8485Re: [FJGRailroad] Origin of Hojack (Was: RW&O)
- Dec 31, 2002Glenn,
Yes that's the story. Maybe somewhere in a tidbit of paper lost in one of
our file drawers is the answer. I suspect most of these later days
explanations are more conjecture than founded in fact. Somewhere one of
will one day glance upon the situation or occurrence which brought the
nickname to being. Its out there just waiting to be discovered. I had a
quirky thought as I wrote that last sentence that this is a bit like faith
or the inspiration of a new idea - we don't know what it is but if we are
tuned, when it appears we will know it.
And to suggest that any of us would get off track:
I wish a happy New Year to all of us. T'aint the best looking going in with
the possiblility that many of us may well lose a member of our family in
what the military industrial complex (read Cheney and Rumsfeld) sees as the
best solution to a lackluster economy. I heard this morning that Rumsfeld
is saying that even while this build up of might in the middle east is going
on we reserve the right to start the war (sounds like a fait accompli) at
any time before the buildup is complete - just to maintain the element of
surprise. Isn't this a bit like what Hitler did to Austria or Japan to the
US at Pearl, that is a surprise attack. (Oh but the Austrians or us were
not told we were going to be attacked, or were we?)
While this is a simplification - wasn't the cutting off of the supply oil to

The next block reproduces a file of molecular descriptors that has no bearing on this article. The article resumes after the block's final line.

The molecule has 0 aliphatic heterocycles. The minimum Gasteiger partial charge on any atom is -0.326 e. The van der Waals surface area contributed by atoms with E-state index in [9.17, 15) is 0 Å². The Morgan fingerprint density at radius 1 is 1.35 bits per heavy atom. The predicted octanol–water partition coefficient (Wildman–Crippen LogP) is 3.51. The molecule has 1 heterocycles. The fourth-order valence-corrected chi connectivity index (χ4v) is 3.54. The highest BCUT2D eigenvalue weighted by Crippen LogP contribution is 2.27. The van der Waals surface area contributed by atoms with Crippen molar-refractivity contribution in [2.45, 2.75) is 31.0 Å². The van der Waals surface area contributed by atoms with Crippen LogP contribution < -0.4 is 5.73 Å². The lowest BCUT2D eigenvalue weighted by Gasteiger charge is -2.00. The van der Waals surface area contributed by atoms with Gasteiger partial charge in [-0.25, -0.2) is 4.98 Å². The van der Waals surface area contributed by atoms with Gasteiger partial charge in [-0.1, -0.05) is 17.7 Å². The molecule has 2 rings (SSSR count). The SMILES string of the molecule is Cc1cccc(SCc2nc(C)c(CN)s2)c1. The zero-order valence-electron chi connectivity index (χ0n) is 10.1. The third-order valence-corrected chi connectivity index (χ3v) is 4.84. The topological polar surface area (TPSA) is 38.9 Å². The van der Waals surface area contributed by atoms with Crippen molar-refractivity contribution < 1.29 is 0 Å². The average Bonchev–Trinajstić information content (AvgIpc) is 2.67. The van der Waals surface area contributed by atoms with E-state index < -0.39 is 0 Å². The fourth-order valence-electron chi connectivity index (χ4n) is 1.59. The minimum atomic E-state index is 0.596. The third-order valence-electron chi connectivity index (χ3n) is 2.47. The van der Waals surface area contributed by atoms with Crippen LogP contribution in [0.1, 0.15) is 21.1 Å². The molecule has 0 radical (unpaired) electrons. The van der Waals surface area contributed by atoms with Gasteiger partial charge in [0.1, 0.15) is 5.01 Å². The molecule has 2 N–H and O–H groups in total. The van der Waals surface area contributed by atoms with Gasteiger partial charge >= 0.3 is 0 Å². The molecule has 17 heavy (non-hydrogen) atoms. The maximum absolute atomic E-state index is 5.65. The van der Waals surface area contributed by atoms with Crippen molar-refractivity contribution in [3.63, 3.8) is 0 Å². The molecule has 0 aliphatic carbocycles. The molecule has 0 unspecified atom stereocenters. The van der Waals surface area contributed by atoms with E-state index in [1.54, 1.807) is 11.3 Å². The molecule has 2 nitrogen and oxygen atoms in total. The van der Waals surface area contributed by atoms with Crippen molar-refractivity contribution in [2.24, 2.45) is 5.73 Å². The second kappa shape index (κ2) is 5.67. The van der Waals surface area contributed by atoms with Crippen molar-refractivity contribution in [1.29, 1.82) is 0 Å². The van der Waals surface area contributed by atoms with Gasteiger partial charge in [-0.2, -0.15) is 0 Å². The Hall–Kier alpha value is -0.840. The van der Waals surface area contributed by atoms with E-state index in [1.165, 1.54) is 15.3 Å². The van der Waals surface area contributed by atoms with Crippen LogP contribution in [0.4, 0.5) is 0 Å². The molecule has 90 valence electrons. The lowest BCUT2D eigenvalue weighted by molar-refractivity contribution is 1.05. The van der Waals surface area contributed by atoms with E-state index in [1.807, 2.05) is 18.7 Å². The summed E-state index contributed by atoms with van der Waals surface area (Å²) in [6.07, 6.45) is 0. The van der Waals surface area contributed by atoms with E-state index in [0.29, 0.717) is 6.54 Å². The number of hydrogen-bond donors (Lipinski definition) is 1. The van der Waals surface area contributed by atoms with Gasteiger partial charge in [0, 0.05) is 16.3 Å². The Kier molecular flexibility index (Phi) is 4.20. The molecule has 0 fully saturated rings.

Japan (read N. Korea in 2002)what ultimately provoked them to attack us?
Why do the South Koreans want us to leave their country? Don't they know we
are more knowledgeable about their needs for defense than they can possibly
understand. $$$$ but in whose pocket.
There are railroads in Korea too.
>From: "Glenn J. Williams <103424.2304@...>"_________________________________________________________________
>Subject: [FJGRailroad] Origin of Hojack (Was: RW&O)
>Date: Tue, 31 Dec 2002 14:36:12 -0000
>--- In FJGRailroad@yahoogroups.com, "paul larner" <pklarner@h...>
> > That was one of the explanations,
> > but the appelation seems to be
> > too widespread to be the result
> > of a colloquialism. Do you suppose?
> > PKL
>I did a Google search on "Hojack" and received a lot of hits. One
>with some basic facts is:
>And this from a Railroad.net forum, which refers to the book you have:
>"RE: Abandoned Lines
>"Actually a fairly comprehensive history of the RW&O was written by
>Edward Hungerford in 1922. No photos, somewhat understandable back
>then. And it was stronger on the eastern end rather than the Lake
>Ontario Shore part. But at over 260 pages it was informative.
>"The old Railroad.net had a couple lengthy posts about the origin of
>the 'Hojack' name - although lost in history, the 2 most common
>stories are that the farmers along the line used to urge their mules
>along with a 'Ho Jack', and that 'Jack' was a salutation to someone
>whose actual name you did not know. As the train went by, folks and
>the crew would exchange greetings 'Hello Jack' or, in time, 'Ho
>The mule story is as accepted as the greeting one, so who really
>(on his last day of
> vacation for 2002)
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